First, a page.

For many people, competition is fun. We join table tennis and card game groups and love to root for the home team. In relationships, however, winning takes on a new meaning. I’ve often heard individuals say with confidence–and no irony–that they always win in relationship conflicts. This is a little disturbing because if one individual is always winning, one is always losing.
Think about it. Do you like losing all the time? Do you stay engaged in a game or a relationship where you can’t ever win?
During a conversation early in my marriage, my mate and I talked about our interaction and he said when we argued, he felt like I had a machine gun and he had a Civil War cannon. It’s a great image and I realized he felt that he could never win with me. Danger signs began flashing.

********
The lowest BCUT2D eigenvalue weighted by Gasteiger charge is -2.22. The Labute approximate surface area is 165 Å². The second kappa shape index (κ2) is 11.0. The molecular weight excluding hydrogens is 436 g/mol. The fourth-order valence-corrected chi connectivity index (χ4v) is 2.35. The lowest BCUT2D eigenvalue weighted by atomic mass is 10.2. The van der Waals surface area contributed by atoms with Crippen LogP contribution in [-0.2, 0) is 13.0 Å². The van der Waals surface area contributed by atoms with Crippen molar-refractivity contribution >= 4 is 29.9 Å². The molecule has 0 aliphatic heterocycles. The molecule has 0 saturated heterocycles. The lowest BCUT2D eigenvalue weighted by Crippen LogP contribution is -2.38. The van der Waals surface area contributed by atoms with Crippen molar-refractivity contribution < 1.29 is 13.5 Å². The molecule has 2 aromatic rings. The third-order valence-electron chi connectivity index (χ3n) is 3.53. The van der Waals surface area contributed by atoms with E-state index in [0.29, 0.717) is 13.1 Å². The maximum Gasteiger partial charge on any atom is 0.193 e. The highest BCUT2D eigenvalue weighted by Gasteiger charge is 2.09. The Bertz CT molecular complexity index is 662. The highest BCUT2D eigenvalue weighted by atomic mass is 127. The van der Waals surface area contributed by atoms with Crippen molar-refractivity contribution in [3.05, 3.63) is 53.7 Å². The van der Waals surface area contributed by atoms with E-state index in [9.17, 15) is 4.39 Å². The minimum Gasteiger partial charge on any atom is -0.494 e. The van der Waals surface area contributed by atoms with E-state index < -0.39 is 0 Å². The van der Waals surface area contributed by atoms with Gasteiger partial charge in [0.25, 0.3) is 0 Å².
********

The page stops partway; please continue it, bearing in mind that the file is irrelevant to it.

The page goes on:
He’s right. I do speak rapidly when upset and I can argue till the cows come home, but I wanted my mate to want to come home. I knew that if he was always losing in our interactions, he soon wouldn’t want to be with me. Wanting to be a winner is human nature. The most powerful relationships are those in which we feel desired and valued–and that includes having our mates listen to us and care about our feelings.
Winning isn’t a great relationship concept. We need to learn collaborative interacting–learn to listen and get our mate’s perspective, just as we want our mate to get ours.